Tuesday, November 13, 2012

A Letter

            I have for the past year or so been raising the issue of the 17th Amendment. To present the issue in a manner that allows proper understanding of the Amendment and the consequences, I must ask your forbearance and allow a longer letter.  


            Article I, Section 3 of the Constitution reads:

"The Senate of the United States shall be composed of two Senators from each state, chosen by the Legislature thereof for six years; and each Senator shall have one vote."

            Amendment XVII in part reads:

"The Senate of the United States shall be composed of two Senators from each State, elected by the people thereof, for six years; and each Senator shall have one vote."


The Founders regarded the election of Senators by the states' legislatures to be a check against an expanding federal government.  The Senate then provided formal bicameralism, with the members of The Senate and the House given two completely distinct constituencies; this was intended to defeat the problem of the federal government succumbing to "special interests".

As should be unfortunately expected in all human endeavors, State legislatures in several States "gamed" the system and used political party allegiance to structure legislative districts to favor Republicans over Democrats. In 1916, three years after the ratification of the 17th Amendment, the Supreme Court applied the "one person, one vote" provision inferred in the 14th Amendment to the election of State legislatures to stop this abuse.

The turn of the twentieth century was the age of the Modern Progressive Movement which was seeking to expand the role of the Federal Government. The Southern Democratic Party which had constituted the Confederacy and advocacy for State's Rights had been defeated by the Republican Federal government at Appomattox. The Northern Democratic Party and substantial elements of the Southern Democratic Party moved away from State's Rights and moved to compete for power in the central government. The last vestiges of the Old Sothern "State's Rights" Democratic Party died with the Dixiecrats in 1948. From then on, the concept of the sovereign states being a counter-balance to the central government was extinguished.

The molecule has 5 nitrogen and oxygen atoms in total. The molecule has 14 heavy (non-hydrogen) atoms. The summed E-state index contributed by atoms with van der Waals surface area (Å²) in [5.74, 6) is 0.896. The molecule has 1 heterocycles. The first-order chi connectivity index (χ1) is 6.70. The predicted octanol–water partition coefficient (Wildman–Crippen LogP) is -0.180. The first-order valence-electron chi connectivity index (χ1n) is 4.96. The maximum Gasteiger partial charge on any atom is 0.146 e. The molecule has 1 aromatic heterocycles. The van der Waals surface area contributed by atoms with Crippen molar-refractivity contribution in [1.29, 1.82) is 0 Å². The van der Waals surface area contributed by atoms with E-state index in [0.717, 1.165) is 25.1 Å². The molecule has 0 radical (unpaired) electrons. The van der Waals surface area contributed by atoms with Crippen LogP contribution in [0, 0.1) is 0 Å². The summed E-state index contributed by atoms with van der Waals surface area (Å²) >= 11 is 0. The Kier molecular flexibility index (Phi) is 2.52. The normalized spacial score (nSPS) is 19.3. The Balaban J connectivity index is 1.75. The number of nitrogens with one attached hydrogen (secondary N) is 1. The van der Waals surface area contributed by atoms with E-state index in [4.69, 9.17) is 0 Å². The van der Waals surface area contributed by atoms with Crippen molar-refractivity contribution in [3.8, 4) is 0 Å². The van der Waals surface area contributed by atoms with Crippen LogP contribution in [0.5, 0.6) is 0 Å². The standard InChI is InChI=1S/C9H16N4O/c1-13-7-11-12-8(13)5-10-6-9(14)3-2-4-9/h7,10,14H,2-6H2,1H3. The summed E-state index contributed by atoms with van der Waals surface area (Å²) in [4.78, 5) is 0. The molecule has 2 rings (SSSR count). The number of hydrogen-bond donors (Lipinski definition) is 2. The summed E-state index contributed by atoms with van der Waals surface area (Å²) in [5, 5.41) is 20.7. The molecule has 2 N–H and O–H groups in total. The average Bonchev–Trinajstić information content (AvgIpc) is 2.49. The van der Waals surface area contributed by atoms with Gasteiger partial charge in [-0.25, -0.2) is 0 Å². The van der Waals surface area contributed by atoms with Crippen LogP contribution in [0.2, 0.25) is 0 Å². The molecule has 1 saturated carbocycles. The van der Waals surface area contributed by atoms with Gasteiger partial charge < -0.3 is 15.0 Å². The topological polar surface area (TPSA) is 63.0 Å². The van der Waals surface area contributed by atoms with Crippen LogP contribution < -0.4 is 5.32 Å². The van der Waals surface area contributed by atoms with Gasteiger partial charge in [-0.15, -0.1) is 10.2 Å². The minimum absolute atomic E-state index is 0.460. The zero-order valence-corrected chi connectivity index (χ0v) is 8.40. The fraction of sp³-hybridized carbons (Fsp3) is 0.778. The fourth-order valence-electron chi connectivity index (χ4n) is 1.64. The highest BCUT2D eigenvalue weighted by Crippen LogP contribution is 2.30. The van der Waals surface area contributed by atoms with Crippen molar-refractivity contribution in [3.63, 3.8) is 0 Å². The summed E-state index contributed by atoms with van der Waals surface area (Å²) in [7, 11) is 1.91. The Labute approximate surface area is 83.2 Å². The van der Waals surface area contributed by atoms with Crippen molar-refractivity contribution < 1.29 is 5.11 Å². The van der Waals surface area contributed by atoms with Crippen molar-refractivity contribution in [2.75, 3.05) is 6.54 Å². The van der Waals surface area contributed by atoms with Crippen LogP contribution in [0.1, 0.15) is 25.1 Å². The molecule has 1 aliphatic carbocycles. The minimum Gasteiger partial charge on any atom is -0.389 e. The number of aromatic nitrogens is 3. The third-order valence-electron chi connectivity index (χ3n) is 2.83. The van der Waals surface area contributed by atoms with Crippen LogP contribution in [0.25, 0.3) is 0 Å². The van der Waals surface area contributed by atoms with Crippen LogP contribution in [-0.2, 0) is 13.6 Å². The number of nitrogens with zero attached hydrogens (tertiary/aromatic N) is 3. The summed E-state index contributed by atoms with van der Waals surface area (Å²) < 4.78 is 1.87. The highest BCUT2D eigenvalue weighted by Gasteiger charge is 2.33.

The consequences today

While the change to direct election of Senators by the citizens of the several states would seem a good thing, it also allows the national political parties to directly fund and influence the party's candidate. The interests of the citizens of the several states then became secondary to the "special interests" and money of the respective national political parties.

This change in governance can be seen by the creation of Senate Majority and Minority Leaders in 1917. The Senate now responded to the political allegiances of the respective political party and not to the citizens of the several states. We now address the balance of power between Republicans and Democrats in the Senate as we do in the House. The interests of the states are not relevant.

The Federal Government was designed to have three separate but equal branches and each able to check the other. A Congress was to debate the will of the people. An Executive Branch was to execute that will, and a Judiciary was to resolve the Constitutionality of legislation. Within the Congress, the House was the advocate for the central government and the Senate the advocate for the Sovereign States.

With the ratification of the 17th Amendment, we allowed the conditions we have today. With the President, as leader of the Democratic Party, and the Senate controlled by the Democratic Party, the intended equal stature between the three branches of government has been breached and half of the Congress and the Executive Branch act as one. This relationship creates another serious problem with regard to selection of new members of the Supreme Court, appointment of Cabinet level officials and Ambassadors and ratification of Treaties. The President, as he essentially controls the actions of the Senate, therefore does not nominate Justices and the like but appoints them.

The ratification of the 17th Amendment ended the nation, Of the people, By the people and For the people. We now have in the name of the President what the Founders feared, a King.


Bob Dewey



No comments:

Post a Comment